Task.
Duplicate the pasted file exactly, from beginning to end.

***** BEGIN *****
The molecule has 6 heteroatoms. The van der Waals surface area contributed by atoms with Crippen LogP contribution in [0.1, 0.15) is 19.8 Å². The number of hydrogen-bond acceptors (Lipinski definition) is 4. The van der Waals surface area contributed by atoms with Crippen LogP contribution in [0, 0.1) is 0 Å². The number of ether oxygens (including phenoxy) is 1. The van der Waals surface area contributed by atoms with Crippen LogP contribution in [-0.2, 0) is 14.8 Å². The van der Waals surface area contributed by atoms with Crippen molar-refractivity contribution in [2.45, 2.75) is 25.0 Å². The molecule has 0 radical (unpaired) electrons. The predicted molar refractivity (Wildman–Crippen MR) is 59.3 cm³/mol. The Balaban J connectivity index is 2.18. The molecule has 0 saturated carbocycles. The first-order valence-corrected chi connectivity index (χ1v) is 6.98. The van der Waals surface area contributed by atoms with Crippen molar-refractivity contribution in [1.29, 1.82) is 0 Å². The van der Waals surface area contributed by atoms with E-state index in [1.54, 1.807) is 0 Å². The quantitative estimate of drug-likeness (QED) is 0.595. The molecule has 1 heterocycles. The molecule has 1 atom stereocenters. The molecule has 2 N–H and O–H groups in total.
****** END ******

The molecule has 6 heteroatoms. The van der Waals surface area contributed by atoms with Crippen LogP contribution in [0.1, 0.15) is 19.8 Å². The number of hydrogen-bond acceptors (Lipinski definition) is 4. The van der Waals surface area contributed by atoms with Crippen LogP contribution in [0, 0.1) is 0 Å². The number of ether oxygens (including phenoxy) is 1. The van der Waals surface area contributed by atoms with Crippen LogP contribution in [-0.2, 0) is 14.8 Å². The van der Waals surface area contributed by atoms with Crippen molar-refractivity contribution in [2.45, 2.75) is 25.0 Å². The molecule has 0 radical (unpaired) electrons. The predicted molar refractivity (Wildman–Crippen MR) is 59.3 cm³/mol. The Balaban J connectivity index is 2.18. The molecule has 0 saturated carbocycles. The first-order valence-corrected chi connectivity index (χ1v) is 6.98. The van der Waals surface area contributed by atoms with Crippen molar-refractivity contribution in [1.29, 1.82) is 0 Å². The van der Waals surface area contributed by atoms with E-state index in [1.54, 1.807) is 0 Å². The quantitative estimate of drug-likeness (QED) is 0.595. The molecule has 1 heterocycles. The molecule has 1 atom stereocenters. The molecule has 2 N–H and O–H groups in total.